Most teachers ask their students to take an inventory of how they are feeling and what they notice about their physical and mental state before the start of practice, yet in guiding students through a practice, it is easy to neglect to bring that same self-awareness to ourselves. I know I often sweep my own feelings out of the way in the interest of taking care of others. This idea of ‘giving’ is actually a taking from myself, and it denies students a practice that is led with honesty. It is easy to claim to be too busy to be self-reflective, but if we ask it of our students, we need to constantly turn that same gaze inward to ourselves. This first step – noticing – may help us see the signs of burnout before they overtake us. Some helpful questions to pose to yourself might be: Am I having trouble sleeping or eating? Am I feeling angry without an immediately obvious trigger? I realize I stopped getting excited about making playlists for classes – why? Does it seem like inviting an intention for class is just going through the motions?

Ask these questions and others of yourself. Carefully examine your answers.

Most yoga teachers I know, myself included, have at one point or another, found it difficult to set boundaries with students. While many student-teacher relationships easily cross over to friendships, it is still possible and often necessary to set limits on these relationships. While a teacher cannot control what a student chooses to disclose, most of us are not mental health professionals. Making ourselves available to be the regular ear for a student working through divorce, or having thoughts of self-harm, for example, may do more damage to the student and the teacher than setting clear limits on the interaction. When invoking limits, it can help to objectively explain what your specific training and level of experience is, and your accompanying the limits, and to encourage students to seek additional resources beyond that which you can provide.
Other areas where setting limits can be critical is the number of classes we take on per week, managing travel and commuting, and other logistical considerations. Of course, these limits will also be based on economics, and the reality is that yoga as a profession means making it financially as well as emotionally sustainable. We must be in dialogue with ourselves about the emotional as well as economic costs of our teaching schedules. Making Room for Inspiration In the grind of maintaining a regular teaching schedule, one of the most obvious but also most easily bypassed avenues to avoid burnout is making time for ourselves by taking yoga classes at new locations, or just taking days off from taking yoga classes; building in opportunities to read, attend lectures, listen to podcasts, and seek out other humans who inspire us; getting outside. We have a responsibility to ourselves and our students to diversify the range and options we have for self-care, to know what these options are, and make the active choice to engage in self-care every day without room for excuses.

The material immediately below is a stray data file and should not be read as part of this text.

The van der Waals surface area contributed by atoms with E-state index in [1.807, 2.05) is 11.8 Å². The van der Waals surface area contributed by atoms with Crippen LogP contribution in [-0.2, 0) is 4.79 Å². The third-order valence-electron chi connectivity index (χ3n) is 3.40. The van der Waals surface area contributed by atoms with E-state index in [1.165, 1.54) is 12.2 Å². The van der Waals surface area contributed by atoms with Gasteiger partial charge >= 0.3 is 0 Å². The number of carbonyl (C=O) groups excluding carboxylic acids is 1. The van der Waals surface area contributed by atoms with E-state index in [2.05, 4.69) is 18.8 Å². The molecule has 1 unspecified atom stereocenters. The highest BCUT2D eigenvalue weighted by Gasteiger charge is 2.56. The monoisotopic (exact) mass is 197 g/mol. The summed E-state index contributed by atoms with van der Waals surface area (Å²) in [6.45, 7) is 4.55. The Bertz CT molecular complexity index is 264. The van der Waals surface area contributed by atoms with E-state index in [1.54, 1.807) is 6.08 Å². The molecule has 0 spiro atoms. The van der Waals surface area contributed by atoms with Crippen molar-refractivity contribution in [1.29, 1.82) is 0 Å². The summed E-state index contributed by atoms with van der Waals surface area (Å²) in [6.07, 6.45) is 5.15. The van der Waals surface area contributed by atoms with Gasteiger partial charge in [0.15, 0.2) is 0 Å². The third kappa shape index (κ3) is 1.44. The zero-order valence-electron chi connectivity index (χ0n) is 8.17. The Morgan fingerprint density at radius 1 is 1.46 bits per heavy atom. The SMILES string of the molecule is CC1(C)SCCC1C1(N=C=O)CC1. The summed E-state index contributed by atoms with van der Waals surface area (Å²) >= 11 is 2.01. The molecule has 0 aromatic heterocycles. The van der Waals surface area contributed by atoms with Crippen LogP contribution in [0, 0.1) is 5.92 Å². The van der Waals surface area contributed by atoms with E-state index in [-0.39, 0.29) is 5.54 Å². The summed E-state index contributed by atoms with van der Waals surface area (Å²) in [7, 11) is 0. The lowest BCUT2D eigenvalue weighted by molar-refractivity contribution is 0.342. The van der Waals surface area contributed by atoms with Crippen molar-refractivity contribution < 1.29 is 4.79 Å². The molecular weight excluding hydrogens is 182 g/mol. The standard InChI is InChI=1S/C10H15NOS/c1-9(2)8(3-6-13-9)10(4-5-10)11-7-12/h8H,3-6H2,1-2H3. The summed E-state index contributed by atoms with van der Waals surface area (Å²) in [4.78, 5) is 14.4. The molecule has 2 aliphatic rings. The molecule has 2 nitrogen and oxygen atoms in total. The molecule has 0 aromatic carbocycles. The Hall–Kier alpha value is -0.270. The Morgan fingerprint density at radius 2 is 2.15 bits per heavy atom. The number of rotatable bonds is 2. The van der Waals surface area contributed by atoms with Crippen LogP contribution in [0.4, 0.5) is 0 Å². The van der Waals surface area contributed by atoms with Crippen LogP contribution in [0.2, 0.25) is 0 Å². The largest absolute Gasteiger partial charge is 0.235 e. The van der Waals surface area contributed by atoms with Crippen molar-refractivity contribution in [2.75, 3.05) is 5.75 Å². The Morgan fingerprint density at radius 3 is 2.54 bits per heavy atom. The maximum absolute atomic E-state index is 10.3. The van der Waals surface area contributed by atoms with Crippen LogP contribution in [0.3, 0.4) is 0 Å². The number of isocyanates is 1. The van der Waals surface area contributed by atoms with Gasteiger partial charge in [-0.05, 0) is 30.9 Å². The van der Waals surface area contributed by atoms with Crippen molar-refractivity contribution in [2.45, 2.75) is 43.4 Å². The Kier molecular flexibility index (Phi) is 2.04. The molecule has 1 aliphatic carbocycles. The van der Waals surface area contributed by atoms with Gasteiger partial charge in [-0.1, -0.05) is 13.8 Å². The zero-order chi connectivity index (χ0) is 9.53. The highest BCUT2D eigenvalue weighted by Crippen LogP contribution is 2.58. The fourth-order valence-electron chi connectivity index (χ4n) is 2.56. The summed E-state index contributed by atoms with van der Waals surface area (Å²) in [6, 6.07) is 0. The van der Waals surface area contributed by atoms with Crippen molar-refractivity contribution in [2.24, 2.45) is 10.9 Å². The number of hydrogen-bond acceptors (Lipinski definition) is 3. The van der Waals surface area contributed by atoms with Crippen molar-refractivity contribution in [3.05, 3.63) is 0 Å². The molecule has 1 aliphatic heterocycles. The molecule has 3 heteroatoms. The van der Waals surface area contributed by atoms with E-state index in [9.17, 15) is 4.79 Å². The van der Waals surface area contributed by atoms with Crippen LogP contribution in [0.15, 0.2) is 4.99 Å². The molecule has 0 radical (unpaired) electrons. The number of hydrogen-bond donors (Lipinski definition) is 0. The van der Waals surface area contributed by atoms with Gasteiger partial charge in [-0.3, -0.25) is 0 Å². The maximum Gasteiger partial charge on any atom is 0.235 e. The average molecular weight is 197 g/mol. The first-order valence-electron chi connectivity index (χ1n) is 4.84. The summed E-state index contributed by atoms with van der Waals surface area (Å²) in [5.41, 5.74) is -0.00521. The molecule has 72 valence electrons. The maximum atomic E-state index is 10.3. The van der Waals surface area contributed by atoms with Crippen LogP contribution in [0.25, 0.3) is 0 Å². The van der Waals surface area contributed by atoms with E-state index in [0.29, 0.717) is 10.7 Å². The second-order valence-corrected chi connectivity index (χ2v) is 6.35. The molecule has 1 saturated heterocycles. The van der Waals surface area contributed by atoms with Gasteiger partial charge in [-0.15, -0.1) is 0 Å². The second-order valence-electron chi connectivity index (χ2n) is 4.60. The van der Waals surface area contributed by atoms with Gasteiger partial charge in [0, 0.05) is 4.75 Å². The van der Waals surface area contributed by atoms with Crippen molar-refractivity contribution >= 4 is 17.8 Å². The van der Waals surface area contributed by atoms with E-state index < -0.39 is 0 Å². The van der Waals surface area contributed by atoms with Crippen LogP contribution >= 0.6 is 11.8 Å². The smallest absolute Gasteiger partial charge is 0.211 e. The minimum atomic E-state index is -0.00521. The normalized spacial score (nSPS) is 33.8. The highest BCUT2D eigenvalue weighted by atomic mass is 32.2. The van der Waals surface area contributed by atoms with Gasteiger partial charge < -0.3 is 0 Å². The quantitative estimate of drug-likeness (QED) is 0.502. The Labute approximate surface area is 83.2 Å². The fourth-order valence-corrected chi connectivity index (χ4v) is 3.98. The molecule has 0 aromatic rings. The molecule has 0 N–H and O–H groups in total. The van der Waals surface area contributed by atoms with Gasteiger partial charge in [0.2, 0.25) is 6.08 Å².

Professional Networks
Sometimes, we cannot see the forest through the trees, and we will not be able to recognize the symptoms of burnout in ourselves. It is incredibly helpful to engage with a network of other yoga teachers to talk about the challenges faced in the given geographic area where you teach, or perhaps even at the same studio. Engaging with similarly situated professionals fosters understanding and a shared vocabulary; it normalizes the fact that yes, even yoga teachers work in highly stressful situations, and provides an environment for sharing and creative problem solving. By engaging with a community of teachers, and learning from the experiences and strategies of others, we also remind ourselves that we are constantly occupying the roles of student and teacher. Additionally, professional counseling and support are often vital to a complete and holistic regime of self-care. Teaching yoga is a balance between giving and allowing ourselves to receive. We must remind ourselves to make room enough for both.

The true healer lets go of the senses
And moves from the center of intuition;
Blameless, she gives herself permission
To be exactly who she is.
~Haven Treviño